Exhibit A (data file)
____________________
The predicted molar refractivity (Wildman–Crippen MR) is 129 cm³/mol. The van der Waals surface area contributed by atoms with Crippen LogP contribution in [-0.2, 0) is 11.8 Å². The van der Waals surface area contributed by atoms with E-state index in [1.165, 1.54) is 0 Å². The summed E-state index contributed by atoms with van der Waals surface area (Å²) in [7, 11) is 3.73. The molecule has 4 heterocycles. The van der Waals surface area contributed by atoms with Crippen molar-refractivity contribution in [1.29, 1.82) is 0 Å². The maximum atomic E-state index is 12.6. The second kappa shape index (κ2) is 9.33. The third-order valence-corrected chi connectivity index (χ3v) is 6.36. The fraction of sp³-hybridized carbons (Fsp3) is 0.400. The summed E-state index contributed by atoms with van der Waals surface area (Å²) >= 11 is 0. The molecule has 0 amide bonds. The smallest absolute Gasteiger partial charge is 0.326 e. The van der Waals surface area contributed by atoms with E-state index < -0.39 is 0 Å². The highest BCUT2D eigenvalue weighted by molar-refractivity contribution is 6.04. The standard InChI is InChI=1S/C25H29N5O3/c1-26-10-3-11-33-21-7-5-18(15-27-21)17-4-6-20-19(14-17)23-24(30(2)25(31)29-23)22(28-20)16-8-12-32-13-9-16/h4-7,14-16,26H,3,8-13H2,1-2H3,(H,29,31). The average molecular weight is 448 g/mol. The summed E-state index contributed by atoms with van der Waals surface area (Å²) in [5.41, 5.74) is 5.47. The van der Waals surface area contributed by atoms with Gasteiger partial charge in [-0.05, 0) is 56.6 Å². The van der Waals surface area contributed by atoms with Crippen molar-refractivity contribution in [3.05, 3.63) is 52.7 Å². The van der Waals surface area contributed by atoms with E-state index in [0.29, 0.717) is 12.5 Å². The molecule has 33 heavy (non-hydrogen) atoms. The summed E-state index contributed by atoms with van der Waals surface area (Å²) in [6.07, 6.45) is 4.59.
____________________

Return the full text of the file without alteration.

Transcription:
The predicted molar refractivity (Wildman–Crippen MR) is 129 cm³/mol. The van der Waals surface area contributed by atoms with Crippen LogP contribution in [-0.2, 0) is 11.8 Å². The van der Waals surface area contributed by atoms with E-state index in [1.165, 1.54) is 0 Å². The summed E-state index contributed by atoms with van der Waals surface area (Å²) in [7, 11) is 3.73. The molecule has 4 heterocycles. The van der Waals surface area contributed by atoms with Crippen molar-refractivity contribution in [1.29, 1.82) is 0 Å². The maximum atomic E-state index is 12.6. The second kappa shape index (κ2) is 9.33. The third-order valence-corrected chi connectivity index (χ3v) is 6.36. The fraction of sp³-hybridized carbons (Fsp3) is 0.400. The summed E-state index contributed by atoms with van der Waals surface area (Å²) >= 11 is 0. The molecule has 0 amide bonds. The smallest absolute Gasteiger partial charge is 0.326 e. The van der Waals surface area contributed by atoms with E-state index < -0.39 is 0 Å². The highest BCUT2D eigenvalue weighted by molar-refractivity contribution is 6.04. The standard InChI is InChI=1S/C25H29N5O3/c1-26-10-3-11-33-21-7-5-18(15-27-21)17-4-6-20-19(14-17)23-24(30(2)25(31)29-23)22(28-20)16-8-12-32-13-9-16/h4-7,14-16,26H,3,8-13H2,1-2H3,(H,29,31). The average molecular weight is 448 g/mol. The summed E-state index contributed by atoms with van der Waals surface area (Å²) in [5.41, 5.74) is 5.47. The van der Waals surface area contributed by atoms with Gasteiger partial charge in [-0.05, 0) is 56.6 Å². The van der Waals surface area contributed by atoms with Crippen molar-refractivity contribution in [3.05, 3.63) is 52.7 Å². The van der Waals surface area contributed by atoms with E-state index in [0.29, 0.717) is 12.5 Å². The molecule has 33 heavy (non-hydrogen) atoms. The summed E-state index contributed by atoms with van der Waals surface area (Å²) in [6.07, 6.45) is 4.59.